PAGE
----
“What if someone says something negative?”
“People don't talk to one another anymore.”
“LinkedIn is full of false information.”
“We can't do that [on social media].”
Statements like these are quite common. Usually, they are shared in rooms filled with educators, by educators who are trying to place rhetorical roadblocks in the way of critical thinking about social media.
Let me add some more context. I'm always working with educators. Most of the time these educators are from higher education institutions. Sometimes they are from schools or colleges*.
One of the strangest things that always happens in a room full of educators is that someone will express one of the four ideas at the top of this post. These are the traditional tropes of the digital pessimist. These are generally negative statements that are more of a reflection of the commenter than of the state of reality.
Whenever educators use the “what about negative comments” gambit they are immediately showcasing how they frame the world. Of course there are negative comments on social media. But that's where learning happens. In those spaces where dissonance reigns. Or at least the chance for a follow-up moment. Interactions and engagement should always trump fear of the nebulous negative. Besides, negativity is expressed in every single way in which humans communicate. However, we don't push back against face-to-face communications like we do with social media...which brings me to the next trope.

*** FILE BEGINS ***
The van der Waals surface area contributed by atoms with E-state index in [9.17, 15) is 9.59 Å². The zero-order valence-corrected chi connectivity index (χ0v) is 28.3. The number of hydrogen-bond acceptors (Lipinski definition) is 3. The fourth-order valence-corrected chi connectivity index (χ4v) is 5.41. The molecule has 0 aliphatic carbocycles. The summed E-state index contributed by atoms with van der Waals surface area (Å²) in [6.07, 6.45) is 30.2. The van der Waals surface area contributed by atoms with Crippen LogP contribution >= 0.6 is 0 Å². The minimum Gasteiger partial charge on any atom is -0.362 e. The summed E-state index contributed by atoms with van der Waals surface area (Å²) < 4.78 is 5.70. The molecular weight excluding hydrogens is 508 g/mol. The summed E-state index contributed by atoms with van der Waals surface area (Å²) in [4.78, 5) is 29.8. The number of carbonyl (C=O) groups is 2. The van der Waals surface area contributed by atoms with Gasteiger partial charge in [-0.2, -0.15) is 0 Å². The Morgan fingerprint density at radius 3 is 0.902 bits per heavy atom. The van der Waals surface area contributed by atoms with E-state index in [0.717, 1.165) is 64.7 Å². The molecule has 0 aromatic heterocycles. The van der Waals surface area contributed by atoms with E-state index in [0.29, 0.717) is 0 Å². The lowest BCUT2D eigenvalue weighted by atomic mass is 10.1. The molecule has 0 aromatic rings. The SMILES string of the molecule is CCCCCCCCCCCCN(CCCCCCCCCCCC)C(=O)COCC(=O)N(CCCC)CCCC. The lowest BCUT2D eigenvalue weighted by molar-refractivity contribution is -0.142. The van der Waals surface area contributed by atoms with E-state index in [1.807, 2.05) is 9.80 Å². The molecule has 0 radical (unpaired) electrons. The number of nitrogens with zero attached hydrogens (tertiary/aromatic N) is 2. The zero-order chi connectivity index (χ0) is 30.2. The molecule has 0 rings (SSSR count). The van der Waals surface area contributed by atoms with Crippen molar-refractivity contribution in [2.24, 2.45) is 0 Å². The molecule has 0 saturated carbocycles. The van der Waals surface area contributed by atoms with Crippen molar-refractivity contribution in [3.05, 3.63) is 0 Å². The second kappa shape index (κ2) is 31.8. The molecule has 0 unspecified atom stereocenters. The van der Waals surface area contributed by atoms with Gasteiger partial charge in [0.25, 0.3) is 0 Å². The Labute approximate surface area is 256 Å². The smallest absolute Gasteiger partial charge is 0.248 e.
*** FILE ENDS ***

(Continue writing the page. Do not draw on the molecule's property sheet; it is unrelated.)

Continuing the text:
For the last time, face-to-face interactions are not the only way in which people communicate. If people are tweeting, ‘facebooking,’ posting, Instagramming, snapping, etc, these are meaningful experiences/interactions. Learning happens via social media. Human-to-human communication happens on social media. Heck, email is a legitimate means of communicating with someone. The idea that the only valuable means of interacting is via face-to-face spoken word is ludicrous...and yet educators will stand up and declare it as gospel. Perhaps this is more about power differentials...those who lecture as sage on the stage need that as the one true interaction?
Speaking of critical thinking...sorry (not really though), I needed a segue.
Before LinkedIn, people created resumes and CVs with false information. Saying that LinkedIn isn't useful for students / educators because it contains profiles that may or may not be wholly true isn't helpful. This is such a great (bad?) example of a lack of critical thinking. LinkedIn is awesome. If you disagree, take a couple of days to learn the full functionality and benefit of the ‘professional’ social network and let me know if you still think it's not beneficial in a lot of educationally relevant ways. Seriously, there is tremendous value in educators getting on LinkedIn and role modeling its use for students.
Finally, I wish I could permanently write this in the sky via one of those skywriting airplanes: “If you do not use social media it's best to not mandate anti-digital policies.”
If I had a £50 note every time an educator in a leadership role talked about “not being able to do [something on a social network]” due to the fact that they have absolutely no idea how said social media channel actually works, I would be extremely wealthy (even with the decline of the £ due to Brexit). It's a bizarre projection of ignorance that's disguised as leadership.
If you don't know how social media work, that's okay. I will happily work with you to show you what's happening in this space. It's exciting stuff and there are always brilliant examples of social media being used in educationally relevant ways.
What other tropes have you encountered that are used by your fellow educators as a way of blocking the use of social media for teaching, learning, and engagement?
*Note, here in the UK, “school, college, and university” are not necessarily synonyms. As a US citizen, it can be a bit of a code switching challenge.
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